Another Life: Searching for sunfish where jellyfish gather

Climate change and the drift of jellyfish may explain a recent surge in sightings of nature’s biggest bony fish

Satellite studies: the ocean sunfish, or Mola mola. Illustration: Michael Viney

Satellite studies: the ocean sunfish, or Mola mola. Illustration: Michael Viney


Where I’d quite like to be just now, to flee the hillside midges, is out there on a breezy island clifftop, couched among cushions of sea pinks and gazing down into a slow, crystal swirl of sea. Fulmars on stiff wings glide into stained-glass shadows, all Harry Clarke blues and greens. A grey seal spirals up from the depths to point its nose to the sky. And – who knows? – just once I might see Mola mola, that huge, improbable disc of a fish, flexing its dorsal fin through the swell or tilting itself, like a mirror, to the sun.

The biggest bony fish in the world (whale sharks are all cartilage), the ocean sunfish seems one big head, with long fins at top and bottom to act as paddles and a stiff frill of skin where its tail should be. Although many of those reaching Ireland in summer are smaller specimens of less than a metre across, one of the largest ever recorded, by divers in Brandon Bay, Co Kerry, in September 2003, was some 3.6 metres long.

Mola mola is far from a new southern migrant to Ireland, but climate change and the drift of jellyfish – a favourite if far from only food – may explain a recent surge in sightings. Analysing records since 1689, a Dingle marine biologist, Declan Quigley, found that more than two-thirds of sightings were in the past two decades, particularly during July, August and September, and mainly from the west and south coasts.

Tralee Bay and the north coast of the Dingle Peninsula seem to have a special draw for them: up to 20 have been seen in one day. Marine scientists now regard the bay as a possible nursery ground for the species, like those known in Bali, in Indonesia, and off the coast of California. Sunfish are notably the most fertile of all vertebrate animals, with one female containing 300 million eggs. Their rate of growth is colossal: for a 25mm larva to grow into a three-metre adult needs an increase in mass of 60 million times.

What suddenly brought the species to close scientific notice was partly its appetite for jellyfish – indeed, along with the leatherback turtle, as a leading predator on the adult medusae – and partly the great increase in its numbers as a bycatch in surface drift nets.

Long seen as a largely inactive fish, drifting passively at or near the surface, the sunfish actually travels fast enough on the ocean to be comparable to sharks or ocean-going salmon. Satellite tagging has shown that it is also much more vertically mobile than anyone had known.

In its forays down to deep ocean, to hunt small fish and zooplankton, the neutral buoyancy of its body, lined with unyielding gelatinous tissue, makes up for the lack of a swim bladder to cope with changing water pressures.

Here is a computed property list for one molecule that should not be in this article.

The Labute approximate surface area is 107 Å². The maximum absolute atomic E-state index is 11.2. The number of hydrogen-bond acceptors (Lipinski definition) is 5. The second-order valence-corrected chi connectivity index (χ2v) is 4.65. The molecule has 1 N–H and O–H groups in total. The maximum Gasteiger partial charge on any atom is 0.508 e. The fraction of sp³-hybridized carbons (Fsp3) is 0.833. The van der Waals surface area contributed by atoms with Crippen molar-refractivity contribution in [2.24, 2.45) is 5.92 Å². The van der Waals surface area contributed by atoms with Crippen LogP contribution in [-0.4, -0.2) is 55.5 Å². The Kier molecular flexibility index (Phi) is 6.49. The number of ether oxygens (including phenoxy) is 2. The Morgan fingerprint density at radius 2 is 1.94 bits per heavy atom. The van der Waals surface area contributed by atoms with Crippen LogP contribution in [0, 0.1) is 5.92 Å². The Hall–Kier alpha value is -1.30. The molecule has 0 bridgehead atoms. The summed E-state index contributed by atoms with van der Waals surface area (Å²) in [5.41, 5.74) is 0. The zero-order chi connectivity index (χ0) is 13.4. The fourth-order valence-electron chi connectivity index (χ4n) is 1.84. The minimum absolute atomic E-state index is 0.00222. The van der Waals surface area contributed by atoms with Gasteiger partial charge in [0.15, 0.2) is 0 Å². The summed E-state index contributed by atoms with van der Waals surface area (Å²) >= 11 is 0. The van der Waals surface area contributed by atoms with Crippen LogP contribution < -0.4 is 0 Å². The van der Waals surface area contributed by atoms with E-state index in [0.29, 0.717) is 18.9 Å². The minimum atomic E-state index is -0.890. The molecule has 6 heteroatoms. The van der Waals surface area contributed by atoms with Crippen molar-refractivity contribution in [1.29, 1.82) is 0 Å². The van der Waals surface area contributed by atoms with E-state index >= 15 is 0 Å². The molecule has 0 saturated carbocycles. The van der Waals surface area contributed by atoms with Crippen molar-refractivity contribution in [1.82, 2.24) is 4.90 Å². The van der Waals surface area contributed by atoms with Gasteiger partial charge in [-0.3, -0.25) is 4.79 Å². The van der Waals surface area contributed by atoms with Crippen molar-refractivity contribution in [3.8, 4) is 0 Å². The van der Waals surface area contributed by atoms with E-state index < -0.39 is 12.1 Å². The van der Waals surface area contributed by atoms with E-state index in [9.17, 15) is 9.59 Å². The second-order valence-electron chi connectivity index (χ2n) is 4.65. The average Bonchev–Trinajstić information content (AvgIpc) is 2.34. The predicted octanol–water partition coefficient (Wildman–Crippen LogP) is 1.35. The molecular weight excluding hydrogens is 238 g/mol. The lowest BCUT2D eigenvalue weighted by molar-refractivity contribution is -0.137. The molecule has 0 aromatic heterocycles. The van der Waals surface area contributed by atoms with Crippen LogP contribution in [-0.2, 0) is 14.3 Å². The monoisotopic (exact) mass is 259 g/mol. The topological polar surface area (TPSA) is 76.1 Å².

The first satellite tagging of sunfish in the northeast Atlantic took place off Dingle in 2007. An international expedition was organised by Dr Tom Doyle of University College Cork, who has been working for years on jellyfish and their predators, together with Dr Jon Houghton of the University of Wales at Swansea. (Their Ecojel website is at They used harnessing techniques developed in the same waters to tag leatherback turtles, the other prime munchers of jellyfish – if with a far bigger bite.

Just how the sunfish devours a jellyfish of any size is still somewhat mysterious: its small and prissy mouth looks scarcely fit for more than nibbling. Inside, its teeth are fused into a little beak of bony plates – all that remained of one sunfish, indeed, recovered from the stomach of a dead killer whale washed up at Doohoma, Co Mayo, in 2010.

The wider appetite of ocean sunfish, from seabed crustaceans and molluscs to midwater fishes and copepods, is further borne out by Quigley’s observation that nine of the Irish fish recorded, weighing between 9kg and 172kg, have been caught on rod and line in coastal waters.

Nonetheless, the main pattern to emerge from the Kerry satellite tagging of three sunfish was extensive travel through the water column, “in both horizontal and vertical dimensions, presumably in search of their patchily-distributed jellyfish prey”. Among the jellyfish reported so far this summer have been more than 100 barrel jellyfish, Rhizostoma pulmo, counted by reader Des O’Hara on Duncannon beach, Co Wexford, the biggest 65cm across.

Also known as Rhizostoma octopus, it is the meaty species that brings leatherback turtles across the Atlantic to particular bays of Irish Sea coasts where the jellyfish sometimes crowd densely into tens of square kilometres. The turtles seem, however, to have no competition from Mola mola. Two years of aerial surveys by the Ecojel team over the Irish Sea and the Celtic Sea spotted 68 Mola mola and quite separate drifts of Rhizostoma. Perhaps the sunfish are wary of biting off more than they can chew.

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